SS13. Sleeping with the Enemy: Marketing's Role in Shaping Post-Growth Realities

The panel “Sleeping with the Enemy: Marketing’s Role in Shaping Post-Growth Realities” intends to explore the transformative potential of marketing in a world facing a confluence of crisis. We want to underscore the power of marketing to make ideas politically inevitable. As society grapples with the urgent need for sustainable, degrowth-oriented approaches, we call for a shift in marketing’s traditional principles.
While marketing has historically thrived on promoting growth and consumerism, we believe that it can be harnessed to promote degrowth values, ecological economics and alternative business models aligned with degrowth agenda. This unique perspective challenges the notion that marketing is the adversary of degrowth and true sustainability, showcasing a growing cohort of marketing professionals willing to align their efforts with radical sustainability agendas.

  • Expected proposals format: conventional panel contributions
  • Keywords: sustainable marketing, degrowth, post-growth, communication, post-growth business models, sustainable advertising 
  • Related track(s): 11. Enabling radical change and institutional transformation / 12. Transformative businesses and organizations in a postgrowth context
  • Organizers: Lütshg, Adrian (About Tomorrow Consulting, Switzerland), Randle, Paul (PIckle Consulting, UK), Feldthus, Marcus (Post Growth Guide, Denmark), Eyre, Alexis (Green Eyre Consulting, UK)

Full description

Only a crisis - actual or perceived - produces real change. When that crisis occurs, the actions that are taken depend on the ideas that are lying around. That, we believe, is our basic function: to develop alternatives to existing policies, to keep them alive and available until the politically impossible becomes the politically inevitable.”1 Was it written by one of the leading post-growth researchers? Maybe it’s a paragraph taken from the Green Party’s program? Not exactly. These are the words of Milton Friedman, from the Preface to Capitalism and Freedom, first published in 1962. He understood very well how the mechanisms of capitalism function and how marketing should be harnessed to promote neoliberal ideology. And when the crisis came, he and his colleagues were ready to reshape the world.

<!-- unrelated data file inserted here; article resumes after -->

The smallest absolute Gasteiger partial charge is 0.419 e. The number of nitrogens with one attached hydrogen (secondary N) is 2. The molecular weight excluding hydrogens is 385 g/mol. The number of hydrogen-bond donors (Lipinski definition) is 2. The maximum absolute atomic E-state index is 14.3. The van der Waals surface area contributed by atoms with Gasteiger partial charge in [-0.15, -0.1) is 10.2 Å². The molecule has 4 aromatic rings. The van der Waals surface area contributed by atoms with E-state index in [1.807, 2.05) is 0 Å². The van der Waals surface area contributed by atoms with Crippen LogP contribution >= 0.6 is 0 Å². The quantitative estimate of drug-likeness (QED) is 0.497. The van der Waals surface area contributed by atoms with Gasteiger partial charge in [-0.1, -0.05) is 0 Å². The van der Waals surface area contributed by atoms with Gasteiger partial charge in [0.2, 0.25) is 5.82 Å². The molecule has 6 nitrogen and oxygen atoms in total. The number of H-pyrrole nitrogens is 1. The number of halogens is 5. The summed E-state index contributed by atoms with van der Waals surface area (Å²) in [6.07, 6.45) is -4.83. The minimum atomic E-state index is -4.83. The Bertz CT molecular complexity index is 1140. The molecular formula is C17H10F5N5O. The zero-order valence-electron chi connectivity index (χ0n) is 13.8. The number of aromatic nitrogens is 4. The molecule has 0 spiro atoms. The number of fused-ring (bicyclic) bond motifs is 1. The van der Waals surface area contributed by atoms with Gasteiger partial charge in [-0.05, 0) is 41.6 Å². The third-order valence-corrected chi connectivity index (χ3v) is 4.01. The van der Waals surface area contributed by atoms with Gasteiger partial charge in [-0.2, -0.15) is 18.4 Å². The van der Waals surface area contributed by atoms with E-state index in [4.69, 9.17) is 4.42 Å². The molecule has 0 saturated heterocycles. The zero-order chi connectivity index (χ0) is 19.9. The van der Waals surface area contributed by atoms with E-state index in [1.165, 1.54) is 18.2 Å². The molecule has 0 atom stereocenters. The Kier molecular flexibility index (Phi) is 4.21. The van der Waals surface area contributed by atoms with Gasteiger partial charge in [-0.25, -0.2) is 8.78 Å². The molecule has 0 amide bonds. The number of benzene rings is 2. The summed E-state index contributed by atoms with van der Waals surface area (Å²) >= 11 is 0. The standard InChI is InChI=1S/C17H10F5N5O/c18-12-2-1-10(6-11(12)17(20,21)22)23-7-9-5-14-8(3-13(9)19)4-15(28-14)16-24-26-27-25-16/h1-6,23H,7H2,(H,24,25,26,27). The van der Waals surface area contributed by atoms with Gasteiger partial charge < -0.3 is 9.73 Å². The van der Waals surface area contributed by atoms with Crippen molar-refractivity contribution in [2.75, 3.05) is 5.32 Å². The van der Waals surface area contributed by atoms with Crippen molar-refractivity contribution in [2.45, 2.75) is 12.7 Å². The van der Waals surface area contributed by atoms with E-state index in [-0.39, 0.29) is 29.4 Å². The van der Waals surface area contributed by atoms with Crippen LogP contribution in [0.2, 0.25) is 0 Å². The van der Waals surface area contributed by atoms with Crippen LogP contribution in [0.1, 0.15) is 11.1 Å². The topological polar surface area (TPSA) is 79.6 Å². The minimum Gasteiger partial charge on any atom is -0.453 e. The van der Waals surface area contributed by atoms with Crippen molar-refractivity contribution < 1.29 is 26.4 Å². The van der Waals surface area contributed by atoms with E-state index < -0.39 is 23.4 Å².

We quote Friedman, because his words bring hope. All too often we hear that degrowth may be a very interesting and much needed idea but it is politically impossible to implement it, as the general public and politicians will never abandon the paradigm of growth. We should not forget that neoliberalism, the ideology that created the world as we know it, had once been a radical concept discussed by a small group of intellectuals. But then marketing joined the party. Friedman used all possible means to communicate it and to spread it among the general public. Books, interviews, TV appearances, newspaper op-eds, a documentary even. Deploying marketing, advertising and communication techniques, Friedman made his ideas “available” when they became “politically inevitable”. 

Today, the world is on brink of perfect storm of crises, and “the ideas are lying around”. Now we have to make them publicly and politically “available”. And to achieve that we should reach for proven and highly efficient methods of marketing and communication. Marketing is a highly sophisticated, data and technology driven industry worth $740bn a year. Yet despite its willingness to adopt innovative technologies such as radio, TV, digital, data and increasingly AI, marketing has failed to innovate its core principles and strategic frameworks. The customer is always right and the Four P’s of marketing (Product, Price, Place and Promotion) have been tweaked but not changed. 

This places it at odds with a society seeking to be sustainable or addressing the challenges of degrowth. It is an industry of growth. One that has been highly successful, whilst still being grossly inefficient in its own right. It has established aspirational lifestyles and architected consumer demand that is wholly unsustainable, yet so powerful embedded that many of its concepts have become established as cultural norms, for example, the twin car family or the need to buy a diamond to express love.